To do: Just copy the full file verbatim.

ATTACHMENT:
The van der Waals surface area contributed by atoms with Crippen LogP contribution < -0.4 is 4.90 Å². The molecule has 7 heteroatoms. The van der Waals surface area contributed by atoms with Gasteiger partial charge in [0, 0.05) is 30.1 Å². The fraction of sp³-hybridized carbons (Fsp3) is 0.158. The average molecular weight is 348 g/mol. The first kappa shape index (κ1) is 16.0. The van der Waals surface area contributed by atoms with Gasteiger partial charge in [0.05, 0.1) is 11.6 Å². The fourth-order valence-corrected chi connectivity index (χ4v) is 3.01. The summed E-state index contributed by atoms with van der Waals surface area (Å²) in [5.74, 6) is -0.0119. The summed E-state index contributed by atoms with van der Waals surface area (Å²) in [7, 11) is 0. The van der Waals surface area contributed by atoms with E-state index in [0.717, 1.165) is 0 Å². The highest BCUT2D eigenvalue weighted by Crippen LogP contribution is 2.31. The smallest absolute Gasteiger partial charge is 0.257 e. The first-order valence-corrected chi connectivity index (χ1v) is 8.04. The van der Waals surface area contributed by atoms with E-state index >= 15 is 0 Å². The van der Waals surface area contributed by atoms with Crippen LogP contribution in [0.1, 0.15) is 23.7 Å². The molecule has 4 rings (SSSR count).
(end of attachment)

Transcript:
The van der Waals surface area contributed by atoms with Crippen LogP contribution < -0.4 is 4.90 Å². The molecule has 7 heteroatoms. The van der Waals surface area contributed by atoms with Gasteiger partial charge in [0, 0.05) is 30.1 Å². The fraction of sp³-hybridized carbons (Fsp3) is 0.158. The average molecular weight is 348 g/mol. The first kappa shape index (κ1) is 16.0. The van der Waals surface area contributed by atoms with Gasteiger partial charge in [0.05, 0.1) is 11.6 Å². The fourth-order valence-corrected chi connectivity index (χ4v) is 3.01. The summed E-state index contributed by atoms with van der Waals surface area (Å²) in [5.74, 6) is -0.0119. The summed E-state index contributed by atoms with van der Waals surface area (Å²) in [7, 11) is 0. The van der Waals surface area contributed by atoms with E-state index in [0.717, 1.165) is 0 Å². The highest BCUT2D eigenvalue weighted by Crippen LogP contribution is 2.31. The smallest absolute Gasteiger partial charge is 0.257 e. The first-order valence-corrected chi connectivity index (χ1v) is 8.04. The van der Waals surface area contributed by atoms with E-state index >= 15 is 0 Å². The van der Waals surface area contributed by atoms with Crippen LogP contribution in [0.1, 0.15) is 23.7 Å². The molecule has 4 rings (SSSR count).